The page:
Act 3.  Pericles and Thaisa set sail for Tyre. She’s very pregnant. Helicanus has agreed to become Tyre’s “sovereign” if Pericles doesn’t return soon.  To their misfortune, another terrible storm dogs him at sea.  She gives birth to a daughter late at night, at the height of the storm, and she “dies.”  The sailors demand for superstition’s sake that “the ship must be cleared of the dead” promptly, if they are to survive the storm. They put her in a casket “having a chest beneath the hatches,” and add jewels, a tribute from Pericles and “bags of sweet spices.”  Pericles, having an-hours old daughter, commands the ship turn to Tarsus where “I will visit Cleon.”  He has named his daughter Marina, being born at sea.  At dawn, Cerimon, a physician, and two gentlemen are walking on a remote beach near Ephesus.  The casket is “tossed upon the shore.”  They open the casket, find that Thaisa is only “entranced,” not dead, and revive her, taking very good care of her.  They learn from the tribute in the casket that “she is a queen and the daughter of a king.”  Cerimon leads her to “Diana’s temple where a niece of mine shall there attend you.”  Pericles arrives in Tarsus and leaves Marina with Cleon and his wife.  They agree to care for her and “to give her princely training, that she may be mannered as she was born.”  She’s a day old.  Pericles leaves for Tyre, desperately needing to get home and lead his people. 

Act 4.  Fourteen years later, we learn that “Marina gets all the praises,” and that Dionyza has become so envious that she plans to have Marina killed so that “her daughter might stand peerless by this slaughter.”  Marina, by now quite the talented, beautiful and charming young lady, puts up quite the defense when she learns from Dionyza’s servant that he has to kill her.  But just as he is about to stab her, pirates capture her and whisk her away.  He tells Dionyza that he has killed Marina; she then poisons him.  No one in Tarsus now knows that Marina lives.  To his credit, Cleon is furious when he learns that his wife for jealous reasons has had Marina killed.  Marina is sold by the pirates to a brothel owner in Mytilene, a port city near Ephesus.  She talks her way out of encounters.  She’s clever and she’s wonderful.  She handles Lysimachus, the governor of Mytilene, so well that he gives her gold and money to buy her way to freedom.  She has the servant to the brothel owner agree to help her get a job as a teacher.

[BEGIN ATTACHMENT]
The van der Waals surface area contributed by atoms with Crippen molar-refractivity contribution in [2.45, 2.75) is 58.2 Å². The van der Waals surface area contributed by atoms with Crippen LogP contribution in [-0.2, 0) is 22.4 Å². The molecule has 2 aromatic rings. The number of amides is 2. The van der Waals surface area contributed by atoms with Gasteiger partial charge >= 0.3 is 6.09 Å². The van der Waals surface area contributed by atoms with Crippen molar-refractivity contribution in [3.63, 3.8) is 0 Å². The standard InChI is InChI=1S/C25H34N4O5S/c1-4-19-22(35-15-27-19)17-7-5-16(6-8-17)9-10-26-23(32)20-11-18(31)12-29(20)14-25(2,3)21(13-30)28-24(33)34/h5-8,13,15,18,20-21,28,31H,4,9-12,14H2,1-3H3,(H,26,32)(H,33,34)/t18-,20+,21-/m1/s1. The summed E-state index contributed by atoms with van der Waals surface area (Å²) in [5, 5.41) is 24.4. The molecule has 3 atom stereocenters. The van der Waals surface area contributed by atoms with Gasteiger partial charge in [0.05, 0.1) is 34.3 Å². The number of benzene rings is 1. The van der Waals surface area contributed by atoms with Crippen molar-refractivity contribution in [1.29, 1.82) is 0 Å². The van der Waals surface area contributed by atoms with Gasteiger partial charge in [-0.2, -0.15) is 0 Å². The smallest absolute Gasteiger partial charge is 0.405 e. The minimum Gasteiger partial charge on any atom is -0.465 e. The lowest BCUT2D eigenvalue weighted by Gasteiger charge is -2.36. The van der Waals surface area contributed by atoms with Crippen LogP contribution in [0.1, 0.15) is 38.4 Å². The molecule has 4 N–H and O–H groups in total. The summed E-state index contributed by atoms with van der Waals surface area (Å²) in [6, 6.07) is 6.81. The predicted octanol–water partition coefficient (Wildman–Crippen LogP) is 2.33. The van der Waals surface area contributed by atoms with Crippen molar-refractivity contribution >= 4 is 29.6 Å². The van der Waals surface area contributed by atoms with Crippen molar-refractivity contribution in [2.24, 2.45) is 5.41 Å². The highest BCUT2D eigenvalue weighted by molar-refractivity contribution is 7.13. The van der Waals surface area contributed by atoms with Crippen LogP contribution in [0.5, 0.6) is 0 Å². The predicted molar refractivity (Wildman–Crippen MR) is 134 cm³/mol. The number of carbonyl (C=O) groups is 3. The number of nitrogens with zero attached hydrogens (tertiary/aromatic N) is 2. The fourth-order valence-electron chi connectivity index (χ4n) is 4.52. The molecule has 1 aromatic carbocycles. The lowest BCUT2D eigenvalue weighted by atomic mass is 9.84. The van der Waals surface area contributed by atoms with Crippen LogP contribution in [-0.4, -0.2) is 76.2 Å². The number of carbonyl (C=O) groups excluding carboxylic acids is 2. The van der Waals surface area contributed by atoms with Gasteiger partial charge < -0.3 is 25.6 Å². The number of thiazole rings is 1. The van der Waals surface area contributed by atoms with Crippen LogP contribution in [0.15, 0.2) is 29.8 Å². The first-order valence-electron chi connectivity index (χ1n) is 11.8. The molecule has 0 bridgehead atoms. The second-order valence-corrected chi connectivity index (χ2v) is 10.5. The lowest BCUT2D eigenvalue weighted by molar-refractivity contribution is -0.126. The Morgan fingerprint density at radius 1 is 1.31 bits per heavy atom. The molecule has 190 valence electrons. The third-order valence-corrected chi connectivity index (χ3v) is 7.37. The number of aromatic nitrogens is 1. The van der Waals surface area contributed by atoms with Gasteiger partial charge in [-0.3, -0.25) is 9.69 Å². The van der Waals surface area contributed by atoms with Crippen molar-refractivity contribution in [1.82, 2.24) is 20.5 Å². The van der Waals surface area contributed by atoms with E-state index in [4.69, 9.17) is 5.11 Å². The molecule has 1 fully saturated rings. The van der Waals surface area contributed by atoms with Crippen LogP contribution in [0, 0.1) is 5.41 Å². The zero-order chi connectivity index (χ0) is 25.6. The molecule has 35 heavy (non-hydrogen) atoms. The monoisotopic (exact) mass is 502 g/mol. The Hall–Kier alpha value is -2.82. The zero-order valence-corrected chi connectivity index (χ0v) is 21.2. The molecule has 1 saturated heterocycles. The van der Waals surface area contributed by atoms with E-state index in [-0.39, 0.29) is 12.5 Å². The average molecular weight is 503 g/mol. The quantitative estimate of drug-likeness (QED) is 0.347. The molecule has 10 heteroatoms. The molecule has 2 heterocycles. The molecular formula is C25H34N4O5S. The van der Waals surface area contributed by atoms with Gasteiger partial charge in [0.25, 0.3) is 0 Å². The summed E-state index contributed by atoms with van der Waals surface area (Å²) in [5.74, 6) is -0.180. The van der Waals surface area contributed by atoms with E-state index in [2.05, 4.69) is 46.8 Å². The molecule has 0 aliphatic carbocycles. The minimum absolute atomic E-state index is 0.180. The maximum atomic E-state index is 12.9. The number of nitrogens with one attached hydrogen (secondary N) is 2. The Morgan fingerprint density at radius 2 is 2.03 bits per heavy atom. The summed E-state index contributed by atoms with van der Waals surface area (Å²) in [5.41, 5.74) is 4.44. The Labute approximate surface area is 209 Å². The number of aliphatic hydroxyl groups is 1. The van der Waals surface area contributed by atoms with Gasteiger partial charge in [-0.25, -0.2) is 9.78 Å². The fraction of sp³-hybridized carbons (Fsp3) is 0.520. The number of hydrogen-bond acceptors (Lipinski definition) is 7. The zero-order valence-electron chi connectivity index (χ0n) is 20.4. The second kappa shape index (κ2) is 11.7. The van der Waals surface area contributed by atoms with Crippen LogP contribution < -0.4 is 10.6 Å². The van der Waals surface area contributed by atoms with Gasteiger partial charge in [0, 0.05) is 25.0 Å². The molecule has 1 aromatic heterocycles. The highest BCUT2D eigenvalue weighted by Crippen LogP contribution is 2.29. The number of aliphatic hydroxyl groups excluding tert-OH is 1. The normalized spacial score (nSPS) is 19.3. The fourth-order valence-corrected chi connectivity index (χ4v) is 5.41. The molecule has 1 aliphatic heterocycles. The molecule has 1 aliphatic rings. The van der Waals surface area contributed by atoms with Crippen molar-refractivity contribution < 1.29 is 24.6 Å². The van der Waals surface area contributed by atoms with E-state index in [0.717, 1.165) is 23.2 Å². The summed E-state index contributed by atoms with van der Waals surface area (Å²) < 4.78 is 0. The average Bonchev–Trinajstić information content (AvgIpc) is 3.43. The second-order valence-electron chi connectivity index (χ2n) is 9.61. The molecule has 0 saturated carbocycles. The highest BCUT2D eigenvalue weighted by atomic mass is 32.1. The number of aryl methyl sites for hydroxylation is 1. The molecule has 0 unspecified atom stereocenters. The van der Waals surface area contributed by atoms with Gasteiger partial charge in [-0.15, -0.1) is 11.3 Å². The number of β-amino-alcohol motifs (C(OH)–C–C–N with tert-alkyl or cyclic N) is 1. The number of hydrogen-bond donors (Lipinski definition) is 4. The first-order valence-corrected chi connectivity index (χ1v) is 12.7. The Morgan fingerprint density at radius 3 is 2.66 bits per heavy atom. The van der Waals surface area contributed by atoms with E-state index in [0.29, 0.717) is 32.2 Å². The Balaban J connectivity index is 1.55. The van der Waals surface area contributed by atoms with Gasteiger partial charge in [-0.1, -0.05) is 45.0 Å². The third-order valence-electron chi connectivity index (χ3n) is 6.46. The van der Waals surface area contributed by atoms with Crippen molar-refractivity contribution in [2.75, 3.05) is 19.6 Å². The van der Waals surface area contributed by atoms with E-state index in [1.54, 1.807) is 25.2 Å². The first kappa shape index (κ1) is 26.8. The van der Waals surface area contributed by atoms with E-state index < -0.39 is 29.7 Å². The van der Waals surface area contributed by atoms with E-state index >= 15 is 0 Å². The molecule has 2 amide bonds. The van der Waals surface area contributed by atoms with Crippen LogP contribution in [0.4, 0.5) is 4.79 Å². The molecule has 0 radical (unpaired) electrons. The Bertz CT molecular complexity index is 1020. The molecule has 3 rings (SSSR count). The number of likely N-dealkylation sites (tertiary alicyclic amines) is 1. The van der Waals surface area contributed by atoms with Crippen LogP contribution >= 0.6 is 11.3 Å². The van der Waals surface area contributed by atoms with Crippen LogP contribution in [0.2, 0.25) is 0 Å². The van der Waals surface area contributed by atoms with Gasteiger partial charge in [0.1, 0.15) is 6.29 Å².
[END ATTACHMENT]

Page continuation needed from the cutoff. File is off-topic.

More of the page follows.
Act 5. Helicanus and Lysimachus meet at sea, Lysimachus wanting to talk with Pericles.  Pericles isn’t talking to anyone, despondent as he is following the deaths of his wife and daughter.  Marina enters, Helicanus noting that “she’s a fine-looking lady.”  Marina says to Pericles “My lord, lend ear.”  Pericles knocks her away, knocking her down.  She persists, beautifully, telling him “my griefs are the equal of yours,” and that “her ancestors stood equivalent with mighty kings.”  She gets his attention.  He talks. She tells him more, finally saying “but, good sir, why do you weep?”  He shouts out “thou’rt my child.”  Everybody lets everybody know who everybody is.  Pericles claims he hears “heavenly music.”  No one else hears the music. Helicanus suggests they leave him to himself. He falls asleep. The goddess Diana visits him in his dreams, suggesting he and his daughter visit her temple in Ephesus. We learn Marina and Lysimachus plan to marry.  They all visit Diana’s temple where Cerimon and Thaisa greet them.  Pericles and Thaisa emotionally embrace.  He introduces her to her daughter.  Pericles tells us that he and Thaisa plan to “spend our following days” in Pentapolis and that “our son and daughter shall in Tyrus reign.”  Cerimon is honored.